This a borderline one-star book for me, but I'm going to let the fascinating artwork slightly outweigh the incredibly awful writing. Talk about an everything-but-the-kitchen-sink approach to writing; we've got adolescent angst, murder, suicide, monsters, horror comics, horror movies, museums, fine art, family drama, weird neighbors, mobsters, affairs, private detectives, cancer, imaginary friends, street people, prostitutes, child sex slaves, pedophiles, Nazi Germany, the Holocaust, racism, the assassination of Martin Luther King, Jr., race riots, talking rabbits and on and on. (At times I got the impression that many of the pictures were drawn randomly over time and then the creator just collated them and scribbled words all over them in an attempt to connect them.) And hey, this is just volume one, so nothing is resolved.

Getting to the last page of this book was a miserable and pointless slog for me. ( )
  villemezbrown | Jul 28, 2018 |
This is an excellent book, a really absorbing masterwork, so good it's hard to believe it's Emil Ferris's first graphic novel. Karen is a pre-teen girl growing up in 1960s Chicago, and as the title indicates, her favorite thing is monsters-- she's obsessed with schlocky horror comics and movies. At the same time she has to navigate being a pariah at her Catholic school, she also must survive racism, deal with her mother's cancer, and investigate the murder of her glamorous German neighbor. The book is amazingly drawn, all done in ballpoint pen on looseleaf; you're reading Karen's journal's account of the events of the story. There's a lot of collage/montage, with Ferris's artwork blending the realistic with the fantastic, and the use of color is astonishing at times. Who knew pen could be so beautiful? A prolonged series of flashbacks to the Holocaust are captivating. I have little idea where this honking enormous book is going (the second half is due this fall, I believe), but I really want to know.
  Stevil2001 | Jul 27, 2018 |
Loved it! Had a hard time putting it down. Karen is 12 and her upstairs neighbor has been murdered--suicide according to police but the evidence points to murder. Karen wants to know who killed Anka, the neighbor. To do that she must find out about Anka's past and how it connects with her family. Karen also wants to be a monster and live forever. That part's not working out so well.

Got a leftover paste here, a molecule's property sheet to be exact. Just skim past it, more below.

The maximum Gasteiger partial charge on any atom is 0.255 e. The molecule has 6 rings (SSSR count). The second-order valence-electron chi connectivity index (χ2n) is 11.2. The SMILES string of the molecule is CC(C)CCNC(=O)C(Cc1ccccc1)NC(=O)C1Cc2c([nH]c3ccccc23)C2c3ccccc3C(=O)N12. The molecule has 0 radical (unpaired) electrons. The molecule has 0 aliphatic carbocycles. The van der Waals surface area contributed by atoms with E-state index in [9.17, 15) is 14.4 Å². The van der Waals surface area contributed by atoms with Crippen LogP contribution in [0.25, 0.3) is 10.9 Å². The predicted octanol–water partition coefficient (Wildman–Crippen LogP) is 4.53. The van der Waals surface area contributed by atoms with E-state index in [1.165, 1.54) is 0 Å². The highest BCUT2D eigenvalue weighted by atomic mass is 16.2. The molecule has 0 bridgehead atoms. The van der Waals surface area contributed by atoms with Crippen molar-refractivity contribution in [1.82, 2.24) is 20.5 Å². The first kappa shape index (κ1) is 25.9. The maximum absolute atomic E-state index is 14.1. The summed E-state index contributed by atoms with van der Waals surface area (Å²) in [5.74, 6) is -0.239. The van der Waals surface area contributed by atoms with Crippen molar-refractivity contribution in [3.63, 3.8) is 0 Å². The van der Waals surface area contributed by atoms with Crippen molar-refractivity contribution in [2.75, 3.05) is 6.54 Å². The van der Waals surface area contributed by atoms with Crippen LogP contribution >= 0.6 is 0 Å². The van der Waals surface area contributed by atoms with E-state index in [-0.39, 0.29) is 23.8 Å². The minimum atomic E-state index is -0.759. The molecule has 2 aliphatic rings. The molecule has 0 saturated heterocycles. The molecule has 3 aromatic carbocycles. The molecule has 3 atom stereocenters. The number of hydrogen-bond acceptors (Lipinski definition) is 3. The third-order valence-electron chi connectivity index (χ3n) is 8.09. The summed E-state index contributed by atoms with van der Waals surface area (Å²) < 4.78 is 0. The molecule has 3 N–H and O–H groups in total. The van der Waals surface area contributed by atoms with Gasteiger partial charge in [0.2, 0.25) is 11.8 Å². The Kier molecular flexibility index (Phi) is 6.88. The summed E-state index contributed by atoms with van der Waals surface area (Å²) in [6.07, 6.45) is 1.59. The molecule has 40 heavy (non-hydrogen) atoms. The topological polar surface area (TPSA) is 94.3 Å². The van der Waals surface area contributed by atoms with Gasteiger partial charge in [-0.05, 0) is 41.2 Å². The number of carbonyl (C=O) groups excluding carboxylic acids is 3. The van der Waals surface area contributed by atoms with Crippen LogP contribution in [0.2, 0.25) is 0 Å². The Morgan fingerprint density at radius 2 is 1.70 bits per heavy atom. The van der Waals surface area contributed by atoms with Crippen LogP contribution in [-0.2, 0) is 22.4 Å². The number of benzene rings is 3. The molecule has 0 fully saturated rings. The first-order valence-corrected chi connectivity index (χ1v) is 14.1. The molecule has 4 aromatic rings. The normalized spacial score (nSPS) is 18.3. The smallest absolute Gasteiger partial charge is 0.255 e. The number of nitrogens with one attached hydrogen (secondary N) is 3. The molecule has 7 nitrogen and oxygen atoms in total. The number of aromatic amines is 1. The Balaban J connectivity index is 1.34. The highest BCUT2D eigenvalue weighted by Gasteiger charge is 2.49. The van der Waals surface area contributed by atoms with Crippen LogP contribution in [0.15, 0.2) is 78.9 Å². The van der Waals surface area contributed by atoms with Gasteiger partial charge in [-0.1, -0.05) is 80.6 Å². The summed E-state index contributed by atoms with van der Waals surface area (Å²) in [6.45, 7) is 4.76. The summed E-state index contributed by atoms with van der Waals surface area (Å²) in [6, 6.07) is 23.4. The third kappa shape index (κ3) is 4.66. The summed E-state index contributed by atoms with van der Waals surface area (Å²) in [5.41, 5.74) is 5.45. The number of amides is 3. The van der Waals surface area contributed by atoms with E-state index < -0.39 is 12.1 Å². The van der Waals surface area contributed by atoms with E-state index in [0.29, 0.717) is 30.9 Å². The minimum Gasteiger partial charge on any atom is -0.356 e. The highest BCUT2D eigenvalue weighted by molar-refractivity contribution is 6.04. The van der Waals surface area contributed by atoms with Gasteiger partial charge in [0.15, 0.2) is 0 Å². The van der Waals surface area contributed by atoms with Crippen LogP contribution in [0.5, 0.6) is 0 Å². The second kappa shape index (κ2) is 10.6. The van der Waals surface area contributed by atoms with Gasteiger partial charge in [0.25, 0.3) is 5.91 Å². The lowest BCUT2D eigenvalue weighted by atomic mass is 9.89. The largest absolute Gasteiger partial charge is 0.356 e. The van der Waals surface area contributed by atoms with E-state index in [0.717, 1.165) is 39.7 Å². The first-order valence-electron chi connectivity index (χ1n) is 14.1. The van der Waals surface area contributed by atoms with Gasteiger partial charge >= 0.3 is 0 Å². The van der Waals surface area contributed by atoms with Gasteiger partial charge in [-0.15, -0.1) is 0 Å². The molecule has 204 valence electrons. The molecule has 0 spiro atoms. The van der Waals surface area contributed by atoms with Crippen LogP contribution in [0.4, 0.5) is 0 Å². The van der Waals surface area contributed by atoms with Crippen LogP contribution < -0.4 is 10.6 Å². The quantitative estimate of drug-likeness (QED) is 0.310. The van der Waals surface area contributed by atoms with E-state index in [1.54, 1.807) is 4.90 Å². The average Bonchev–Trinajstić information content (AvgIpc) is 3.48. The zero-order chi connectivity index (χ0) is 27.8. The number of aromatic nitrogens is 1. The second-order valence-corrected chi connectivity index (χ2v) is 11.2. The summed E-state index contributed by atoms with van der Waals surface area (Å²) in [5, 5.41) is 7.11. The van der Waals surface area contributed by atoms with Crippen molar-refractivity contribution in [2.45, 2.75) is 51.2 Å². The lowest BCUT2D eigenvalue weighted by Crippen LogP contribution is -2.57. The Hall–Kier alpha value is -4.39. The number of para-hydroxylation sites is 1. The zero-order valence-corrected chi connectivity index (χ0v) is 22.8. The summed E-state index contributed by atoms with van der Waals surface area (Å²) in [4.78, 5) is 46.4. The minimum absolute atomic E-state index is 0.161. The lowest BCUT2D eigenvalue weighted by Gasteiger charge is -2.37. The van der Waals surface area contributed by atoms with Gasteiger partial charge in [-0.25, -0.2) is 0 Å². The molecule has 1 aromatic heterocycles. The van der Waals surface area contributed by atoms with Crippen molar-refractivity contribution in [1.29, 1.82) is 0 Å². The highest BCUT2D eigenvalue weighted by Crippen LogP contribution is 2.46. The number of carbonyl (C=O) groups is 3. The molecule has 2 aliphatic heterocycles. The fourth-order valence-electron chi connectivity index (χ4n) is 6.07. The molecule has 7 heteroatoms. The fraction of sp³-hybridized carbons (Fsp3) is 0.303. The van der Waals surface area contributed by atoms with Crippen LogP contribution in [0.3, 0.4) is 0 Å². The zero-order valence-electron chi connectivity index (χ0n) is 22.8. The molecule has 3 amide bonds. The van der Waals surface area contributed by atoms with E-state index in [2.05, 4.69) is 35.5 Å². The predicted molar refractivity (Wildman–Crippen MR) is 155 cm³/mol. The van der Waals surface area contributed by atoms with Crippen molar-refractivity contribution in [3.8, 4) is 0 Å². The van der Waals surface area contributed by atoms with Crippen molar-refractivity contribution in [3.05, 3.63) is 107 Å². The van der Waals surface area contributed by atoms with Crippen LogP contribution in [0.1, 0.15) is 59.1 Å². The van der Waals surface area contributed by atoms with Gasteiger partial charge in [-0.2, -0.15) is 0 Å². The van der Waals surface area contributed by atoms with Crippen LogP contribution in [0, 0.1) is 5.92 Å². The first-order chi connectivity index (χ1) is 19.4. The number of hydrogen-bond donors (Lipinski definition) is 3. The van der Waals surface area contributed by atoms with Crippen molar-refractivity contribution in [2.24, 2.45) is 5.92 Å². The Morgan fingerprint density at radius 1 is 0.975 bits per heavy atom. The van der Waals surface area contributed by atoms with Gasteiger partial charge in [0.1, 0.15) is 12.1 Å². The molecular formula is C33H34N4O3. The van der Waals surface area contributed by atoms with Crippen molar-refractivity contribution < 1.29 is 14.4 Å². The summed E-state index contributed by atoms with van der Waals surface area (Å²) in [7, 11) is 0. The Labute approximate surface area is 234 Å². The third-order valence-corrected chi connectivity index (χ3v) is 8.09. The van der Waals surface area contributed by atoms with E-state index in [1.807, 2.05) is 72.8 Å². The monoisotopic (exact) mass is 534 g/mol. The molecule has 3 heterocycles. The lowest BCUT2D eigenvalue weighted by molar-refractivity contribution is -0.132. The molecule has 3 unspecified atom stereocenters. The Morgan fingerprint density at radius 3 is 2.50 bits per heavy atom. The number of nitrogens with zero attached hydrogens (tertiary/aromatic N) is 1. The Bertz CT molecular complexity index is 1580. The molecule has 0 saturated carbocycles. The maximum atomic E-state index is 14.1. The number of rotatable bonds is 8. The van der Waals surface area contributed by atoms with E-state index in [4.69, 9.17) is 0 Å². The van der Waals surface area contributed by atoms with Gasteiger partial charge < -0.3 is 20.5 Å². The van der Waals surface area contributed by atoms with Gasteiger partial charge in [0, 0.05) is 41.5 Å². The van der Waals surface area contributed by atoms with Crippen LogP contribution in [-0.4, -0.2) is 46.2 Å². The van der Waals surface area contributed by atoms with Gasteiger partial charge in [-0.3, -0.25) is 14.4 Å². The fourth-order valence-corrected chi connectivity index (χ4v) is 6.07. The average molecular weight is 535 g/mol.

I loved Karen and her older brother Deeze (DZ). Tough times lie ahead for them. They have an interesting bunch of neighbors and acquaintances. As Karen eavesdrops to learn what is being kept from her, she is also on her own interesting adventures that scare her mother and Deeze when she goes off missing at times. Learning about Anka's life is eye opening as are the lives of some of the neighbors.

This is a cliffhanger and I have to get the next book to find out who killed Anka and what the ending of this book means to Karen. ( )
  Sheila1957 | Jul 22, 2018 |
Showing 1-5 of 28 (next | show all)
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"Set against the tumultuous political backdrop of late 1960s Chicago, and narrated by 10-year-old Karen Reyes, Monsters is told through a fictional graphic diary employing the iconography of B-movie horror imagery and pulp monster magazines. As the precocious Karen Reyes tries to solve the murder of her beautiful and enigmatic upstairs neighbor, Anka Silverberg, a holocaust survivor, we watch the interconnected and fascinating stories of those around her unfold"--Front cover flap.… (more)